While commentators generally give more attention to Martha’s dialogue with Jesus and her acclamation of faith (11:17-27), Mary’s role in 11:28-37 is equally important. Mary voices the struggle of all believers who lose a loved one to death as they question God’s seeming absence and why God has allowed their beloved to die: “Lord, if you had been here, my brother would not have died” (11:32). Mary’s words echo those of Martha (11:21), but not to simply replay the same dialogue. The drama moves to a climax as Mary’s tears and those of her companions cause Jesus to be deeply moved and disturbed in spirit (11:33). Jesus’ sharing in Mary’s grief makes a powerful statement that even in a community that believes in the resurrection and life eternal, death and the pain it causes are still real.
It is notable that in this scene, the other Jews are connected to Mary. They were introduced as having come to console Martha and Mary (11:19) but here they are with Mary in the house; they follow her out (11:31), and they come with her and weep with her (11:33). At the conclusion of the scene, the connection to Mary is noted again: “Many of the Jews therefore, who had come with Mary and had seen what Jesus did, believed in him” (11:45). Mary, like the woman of Samaria (4:39) and Mary Magdalene (20:18), leads other Jews to believe in Jesus.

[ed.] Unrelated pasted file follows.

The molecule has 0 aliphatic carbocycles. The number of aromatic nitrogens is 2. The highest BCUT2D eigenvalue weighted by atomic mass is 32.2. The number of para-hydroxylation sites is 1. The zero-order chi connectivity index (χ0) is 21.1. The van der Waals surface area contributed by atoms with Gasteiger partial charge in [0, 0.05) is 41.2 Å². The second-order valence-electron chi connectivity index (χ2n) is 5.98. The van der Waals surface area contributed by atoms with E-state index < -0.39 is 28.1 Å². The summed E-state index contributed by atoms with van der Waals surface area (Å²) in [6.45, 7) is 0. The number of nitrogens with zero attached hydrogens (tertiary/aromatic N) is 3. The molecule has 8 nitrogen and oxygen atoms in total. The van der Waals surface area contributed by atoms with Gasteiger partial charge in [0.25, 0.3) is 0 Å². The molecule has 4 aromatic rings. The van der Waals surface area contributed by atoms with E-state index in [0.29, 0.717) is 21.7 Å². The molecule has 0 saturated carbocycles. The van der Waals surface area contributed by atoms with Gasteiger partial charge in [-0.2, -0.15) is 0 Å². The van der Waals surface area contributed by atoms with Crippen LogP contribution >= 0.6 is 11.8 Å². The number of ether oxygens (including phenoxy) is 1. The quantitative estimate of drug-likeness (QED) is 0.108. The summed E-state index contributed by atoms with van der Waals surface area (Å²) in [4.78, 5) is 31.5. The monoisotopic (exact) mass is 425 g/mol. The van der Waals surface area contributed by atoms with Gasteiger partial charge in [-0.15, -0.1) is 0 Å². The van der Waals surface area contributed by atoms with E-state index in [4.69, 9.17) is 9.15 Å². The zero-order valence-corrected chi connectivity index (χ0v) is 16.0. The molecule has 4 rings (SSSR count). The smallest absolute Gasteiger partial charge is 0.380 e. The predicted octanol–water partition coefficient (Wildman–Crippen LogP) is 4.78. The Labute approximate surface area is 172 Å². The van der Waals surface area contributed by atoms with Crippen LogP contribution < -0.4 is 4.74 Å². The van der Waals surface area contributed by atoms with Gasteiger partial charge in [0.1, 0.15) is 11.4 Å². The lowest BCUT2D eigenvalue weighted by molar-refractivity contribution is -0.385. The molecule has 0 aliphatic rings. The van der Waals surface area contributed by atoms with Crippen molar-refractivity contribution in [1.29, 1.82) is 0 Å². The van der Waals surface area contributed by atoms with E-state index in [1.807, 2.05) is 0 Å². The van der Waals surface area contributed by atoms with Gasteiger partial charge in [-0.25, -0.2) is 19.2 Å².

In the next chapter, Jesus comes to Bethany for a dinner at which Martha serves and Lazarus is at the table (12:1-2). Mary moves to the fore: she “took a pound of costly perfume made of pure nard, anointed Jesus’ feet, and wiped them with her hair. The house was filled with the fragrance of the perfume” (12:3). Judas objects that the perfume could have been sold and the money given to the poor (12:5), but Jesus defends Mary, and interprets her prophetic action as preparation for his burial (12:7).